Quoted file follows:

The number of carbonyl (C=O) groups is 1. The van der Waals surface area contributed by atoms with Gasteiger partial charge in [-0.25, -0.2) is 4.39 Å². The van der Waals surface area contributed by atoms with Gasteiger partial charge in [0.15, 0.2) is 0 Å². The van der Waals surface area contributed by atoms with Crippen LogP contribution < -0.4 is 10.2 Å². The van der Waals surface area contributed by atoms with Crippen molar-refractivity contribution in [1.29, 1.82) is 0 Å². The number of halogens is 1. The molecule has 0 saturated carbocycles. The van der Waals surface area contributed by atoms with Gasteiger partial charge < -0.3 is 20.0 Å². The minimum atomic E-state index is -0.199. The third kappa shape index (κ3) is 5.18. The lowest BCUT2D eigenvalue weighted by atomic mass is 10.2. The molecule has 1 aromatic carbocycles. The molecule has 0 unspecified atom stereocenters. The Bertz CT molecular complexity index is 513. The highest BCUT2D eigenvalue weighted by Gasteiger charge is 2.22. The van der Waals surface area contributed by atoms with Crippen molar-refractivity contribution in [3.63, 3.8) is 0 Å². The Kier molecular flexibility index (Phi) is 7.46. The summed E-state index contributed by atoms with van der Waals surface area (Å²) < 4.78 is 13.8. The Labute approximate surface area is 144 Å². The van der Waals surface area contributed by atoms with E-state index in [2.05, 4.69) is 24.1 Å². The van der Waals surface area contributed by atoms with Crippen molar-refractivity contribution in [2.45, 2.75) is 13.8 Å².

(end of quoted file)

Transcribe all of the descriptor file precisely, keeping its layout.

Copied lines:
The number of carbonyl (C=O) groups is 1. The van der Waals surface area contributed by atoms with Gasteiger partial charge in [-0.25, -0.2) is 4.39 Å². The van der Waals surface area contributed by atoms with Gasteiger partial charge in [0.15, 0.2) is 0 Å². The van der Waals surface area contributed by atoms with Crippen LogP contribution < -0.4 is 10.2 Å². The van der Waals surface area contributed by atoms with Crippen molar-refractivity contribution in [1.29, 1.82) is 0 Å². The number of halogens is 1. The molecule has 0 saturated carbocycles. The van der Waals surface area contributed by atoms with Gasteiger partial charge < -0.3 is 20.0 Å². The minimum atomic E-state index is -0.199. The third kappa shape index (κ3) is 5.18. The lowest BCUT2D eigenvalue weighted by atomic mass is 10.2. The molecule has 1 aromatic carbocycles. The molecule has 0 unspecified atom stereocenters. The Bertz CT molecular complexity index is 513. The highest BCUT2D eigenvalue weighted by Gasteiger charge is 2.22. The van der Waals surface area contributed by atoms with Crippen molar-refractivity contribution in [3.63, 3.8) is 0 Å². The Kier molecular flexibility index (Phi) is 7.46. The summed E-state index contributed by atoms with van der Waals surface area (Å²) < 4.78 is 13.8. The Labute approximate surface area is 144 Å². The van der Waals surface area contributed by atoms with E-state index in [2.05, 4.69) is 24.1 Å². The van der Waals surface area contributed by atoms with Crippen molar-refractivity contribution in [2.45, 2.75) is 13.8 Å².